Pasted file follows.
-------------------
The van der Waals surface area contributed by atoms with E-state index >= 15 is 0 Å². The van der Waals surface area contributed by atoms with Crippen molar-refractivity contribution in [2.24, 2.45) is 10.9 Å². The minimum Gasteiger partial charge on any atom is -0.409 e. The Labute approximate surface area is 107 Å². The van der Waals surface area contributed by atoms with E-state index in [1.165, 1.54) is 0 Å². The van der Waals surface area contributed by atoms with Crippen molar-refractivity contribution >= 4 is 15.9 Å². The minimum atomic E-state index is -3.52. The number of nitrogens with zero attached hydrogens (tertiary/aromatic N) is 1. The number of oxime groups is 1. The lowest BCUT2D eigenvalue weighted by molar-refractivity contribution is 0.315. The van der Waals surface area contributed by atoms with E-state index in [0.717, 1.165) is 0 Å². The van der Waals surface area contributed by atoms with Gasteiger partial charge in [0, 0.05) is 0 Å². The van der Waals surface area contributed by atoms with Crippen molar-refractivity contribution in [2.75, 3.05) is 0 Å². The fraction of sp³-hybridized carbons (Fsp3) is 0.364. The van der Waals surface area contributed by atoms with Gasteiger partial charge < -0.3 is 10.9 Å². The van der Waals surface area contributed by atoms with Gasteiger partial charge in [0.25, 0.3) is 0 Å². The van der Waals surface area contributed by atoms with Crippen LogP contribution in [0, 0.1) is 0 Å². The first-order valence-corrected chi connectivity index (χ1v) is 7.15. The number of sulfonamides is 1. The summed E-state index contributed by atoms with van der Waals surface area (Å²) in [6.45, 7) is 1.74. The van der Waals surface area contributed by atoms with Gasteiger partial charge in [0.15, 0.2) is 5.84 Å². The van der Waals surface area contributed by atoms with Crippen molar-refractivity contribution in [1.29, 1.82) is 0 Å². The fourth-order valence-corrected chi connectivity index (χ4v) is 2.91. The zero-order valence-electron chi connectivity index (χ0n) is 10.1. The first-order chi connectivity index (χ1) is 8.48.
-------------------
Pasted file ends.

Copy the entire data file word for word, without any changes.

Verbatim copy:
The van der Waals surface area contributed by atoms with E-state index >= 15 is 0 Å². The van der Waals surface area contributed by atoms with Crippen molar-refractivity contribution in [2.24, 2.45) is 10.9 Å². The minimum Gasteiger partial charge on any atom is -0.409 e. The Labute approximate surface area is 107 Å². The van der Waals surface area contributed by atoms with E-state index in [1.165, 1.54) is 0 Å². The van der Waals surface area contributed by atoms with Crippen molar-refractivity contribution >= 4 is 15.9 Å². The minimum atomic E-state index is -3.52. The number of nitrogens with zero attached hydrogens (tertiary/aromatic N) is 1. The number of oxime groups is 1. The lowest BCUT2D eigenvalue weighted by molar-refractivity contribution is 0.315. The van der Waals surface area contributed by atoms with E-state index in [0.717, 1.165) is 0 Å². The van der Waals surface area contributed by atoms with Gasteiger partial charge in [0, 0.05) is 0 Å². The van der Waals surface area contributed by atoms with Crippen molar-refractivity contribution in [2.75, 3.05) is 0 Å². The fraction of sp³-hybridized carbons (Fsp3) is 0.364. The van der Waals surface area contributed by atoms with Gasteiger partial charge < -0.3 is 10.9 Å². The van der Waals surface area contributed by atoms with Gasteiger partial charge in [0.25, 0.3) is 0 Å². The van der Waals surface area contributed by atoms with Crippen LogP contribution in [0, 0.1) is 0 Å². The first-order valence-corrected chi connectivity index (χ1v) is 7.15. The number of sulfonamides is 1. The summed E-state index contributed by atoms with van der Waals surface area (Å²) in [6.45, 7) is 1.74. The van der Waals surface area contributed by atoms with Gasteiger partial charge in [0.15, 0.2) is 5.84 Å². The van der Waals surface area contributed by atoms with Crippen molar-refractivity contribution in [1.29, 1.82) is 0 Å². The fourth-order valence-corrected chi connectivity index (χ4v) is 2.91. The zero-order valence-electron chi connectivity index (χ0n) is 10.1. The first-order chi connectivity index (χ1) is 8.48.